Works Cited

Foster, John. 2007. "Allosaurus fragilis". Jurassic West: The Dinosaurs of the Morrison Formation and Their World. Bloomington, Indiana: Indiana University Press. pp. 170–176

Hendrickx, C., Mateus, O. and Araújo, R., 2015. A proposed terminology of theropod teeth (Dinosauria, Saurischia). Journal of Vertebrate Paleontology,35(5), p.e982797. 

Wednesday, January 13, 2016


So things have been slow at the pub here for a bit because several changes have occurred since our last post. I will summarize them here quickly!

1.  Gary Vecchiarelli, one of the founders of the Prehistoric Pub, has decided to step down from blogging, at least temporarily. That leaves just me (Rob) onboard as the sole blogger for the Prehistoric Pub. Consequently, posts may come slower than in the past. Be assured, however, that the Pub is not and will not be abandoned. Upcoming topics will be the theropod tooth paper review that was promised to you (and I'm sure you are all anxiously awaiting), as well as coverage of the Utah Friends of Paleontology annual meeting, coming up at the start of April in Moab - more details as that gets closer.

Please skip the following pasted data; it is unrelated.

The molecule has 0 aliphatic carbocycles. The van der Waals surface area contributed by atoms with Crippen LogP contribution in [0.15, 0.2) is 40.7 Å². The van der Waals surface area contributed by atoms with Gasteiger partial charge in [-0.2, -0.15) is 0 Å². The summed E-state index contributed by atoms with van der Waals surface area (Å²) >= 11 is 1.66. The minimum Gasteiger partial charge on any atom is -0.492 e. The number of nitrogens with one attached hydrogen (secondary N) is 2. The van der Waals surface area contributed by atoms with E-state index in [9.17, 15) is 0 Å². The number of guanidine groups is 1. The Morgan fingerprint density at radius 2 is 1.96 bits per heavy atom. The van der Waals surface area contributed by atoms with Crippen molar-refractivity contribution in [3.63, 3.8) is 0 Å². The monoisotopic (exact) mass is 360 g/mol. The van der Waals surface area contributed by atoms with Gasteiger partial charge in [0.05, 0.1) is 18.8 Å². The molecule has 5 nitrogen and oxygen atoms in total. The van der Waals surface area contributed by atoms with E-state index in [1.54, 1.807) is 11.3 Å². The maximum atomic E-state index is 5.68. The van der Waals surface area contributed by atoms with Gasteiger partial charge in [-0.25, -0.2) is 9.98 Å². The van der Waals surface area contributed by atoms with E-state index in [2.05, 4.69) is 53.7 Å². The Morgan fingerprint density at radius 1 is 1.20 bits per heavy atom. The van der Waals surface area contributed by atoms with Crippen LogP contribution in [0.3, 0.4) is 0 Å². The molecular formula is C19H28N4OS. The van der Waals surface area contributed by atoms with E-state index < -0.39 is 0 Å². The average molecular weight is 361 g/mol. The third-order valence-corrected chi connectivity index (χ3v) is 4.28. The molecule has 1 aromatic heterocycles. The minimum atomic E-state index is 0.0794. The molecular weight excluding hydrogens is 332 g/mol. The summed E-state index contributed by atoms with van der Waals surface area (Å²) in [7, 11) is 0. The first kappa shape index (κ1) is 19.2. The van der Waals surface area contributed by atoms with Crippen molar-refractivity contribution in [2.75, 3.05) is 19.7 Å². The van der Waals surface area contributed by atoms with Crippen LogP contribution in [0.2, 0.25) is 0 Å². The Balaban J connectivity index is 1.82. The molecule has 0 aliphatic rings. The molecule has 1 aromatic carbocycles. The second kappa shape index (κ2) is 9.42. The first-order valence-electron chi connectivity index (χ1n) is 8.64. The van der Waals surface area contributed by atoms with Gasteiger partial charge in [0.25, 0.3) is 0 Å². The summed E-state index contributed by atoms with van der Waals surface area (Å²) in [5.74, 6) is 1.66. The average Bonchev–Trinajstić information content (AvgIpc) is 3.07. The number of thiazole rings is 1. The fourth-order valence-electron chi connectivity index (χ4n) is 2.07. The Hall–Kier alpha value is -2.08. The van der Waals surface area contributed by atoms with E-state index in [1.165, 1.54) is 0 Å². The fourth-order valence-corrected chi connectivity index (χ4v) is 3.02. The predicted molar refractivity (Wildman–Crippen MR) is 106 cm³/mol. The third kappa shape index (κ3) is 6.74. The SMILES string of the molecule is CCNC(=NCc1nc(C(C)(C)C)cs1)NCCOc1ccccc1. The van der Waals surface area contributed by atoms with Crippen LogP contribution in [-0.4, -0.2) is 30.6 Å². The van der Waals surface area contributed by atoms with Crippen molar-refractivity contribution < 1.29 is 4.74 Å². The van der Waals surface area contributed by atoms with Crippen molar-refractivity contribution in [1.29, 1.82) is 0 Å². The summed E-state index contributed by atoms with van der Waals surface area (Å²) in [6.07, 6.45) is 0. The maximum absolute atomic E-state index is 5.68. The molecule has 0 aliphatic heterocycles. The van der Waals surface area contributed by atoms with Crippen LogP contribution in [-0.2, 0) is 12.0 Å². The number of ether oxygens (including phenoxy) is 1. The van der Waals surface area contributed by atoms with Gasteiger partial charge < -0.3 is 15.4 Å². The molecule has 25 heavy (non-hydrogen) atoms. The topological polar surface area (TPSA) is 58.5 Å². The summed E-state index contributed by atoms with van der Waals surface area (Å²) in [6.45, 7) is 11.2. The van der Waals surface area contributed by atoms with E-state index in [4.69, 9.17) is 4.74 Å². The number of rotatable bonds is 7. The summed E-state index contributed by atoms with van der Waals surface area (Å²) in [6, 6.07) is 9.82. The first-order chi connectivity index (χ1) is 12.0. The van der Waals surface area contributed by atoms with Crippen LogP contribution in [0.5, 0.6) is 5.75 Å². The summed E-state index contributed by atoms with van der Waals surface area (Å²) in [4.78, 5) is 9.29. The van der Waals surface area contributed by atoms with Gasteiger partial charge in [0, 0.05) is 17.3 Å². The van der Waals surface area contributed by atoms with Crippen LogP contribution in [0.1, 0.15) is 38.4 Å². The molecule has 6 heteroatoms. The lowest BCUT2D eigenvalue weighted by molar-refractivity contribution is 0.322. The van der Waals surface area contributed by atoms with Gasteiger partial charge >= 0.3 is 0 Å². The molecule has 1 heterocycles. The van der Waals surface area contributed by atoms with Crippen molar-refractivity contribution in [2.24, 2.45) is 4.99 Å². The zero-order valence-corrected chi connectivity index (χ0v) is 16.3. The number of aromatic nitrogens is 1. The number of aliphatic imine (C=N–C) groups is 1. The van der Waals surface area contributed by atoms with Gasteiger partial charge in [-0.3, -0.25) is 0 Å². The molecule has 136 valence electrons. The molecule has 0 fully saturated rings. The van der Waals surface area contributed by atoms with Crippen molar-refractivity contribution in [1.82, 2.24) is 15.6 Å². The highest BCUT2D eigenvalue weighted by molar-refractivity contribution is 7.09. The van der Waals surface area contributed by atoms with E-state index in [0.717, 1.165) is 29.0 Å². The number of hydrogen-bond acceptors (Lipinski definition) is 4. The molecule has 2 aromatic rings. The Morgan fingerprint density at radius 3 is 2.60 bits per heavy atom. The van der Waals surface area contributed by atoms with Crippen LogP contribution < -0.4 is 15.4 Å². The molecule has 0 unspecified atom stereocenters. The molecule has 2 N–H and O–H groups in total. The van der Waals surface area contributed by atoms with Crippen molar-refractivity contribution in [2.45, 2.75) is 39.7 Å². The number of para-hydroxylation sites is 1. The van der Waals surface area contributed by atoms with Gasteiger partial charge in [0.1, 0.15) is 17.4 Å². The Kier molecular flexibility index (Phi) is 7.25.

2. At the same time as Gary was departing the Pub, I as undergoing major life changes. I changed jobs and changed states and am now working at museum in Colorado. I love the area and job but the move has left little time for blogging. Now that I am settling in, expect blog posts to resume. I am shooting for two a month (not including this introductory one!) for 2016. One will probably be technical in nature while the other may be a reflection on general trends or topics in paleontology. And since this is the Prehistoric Pub, I will probably throw in a beer post or two throughout the year.

Cheers, and happy 2016 everyone!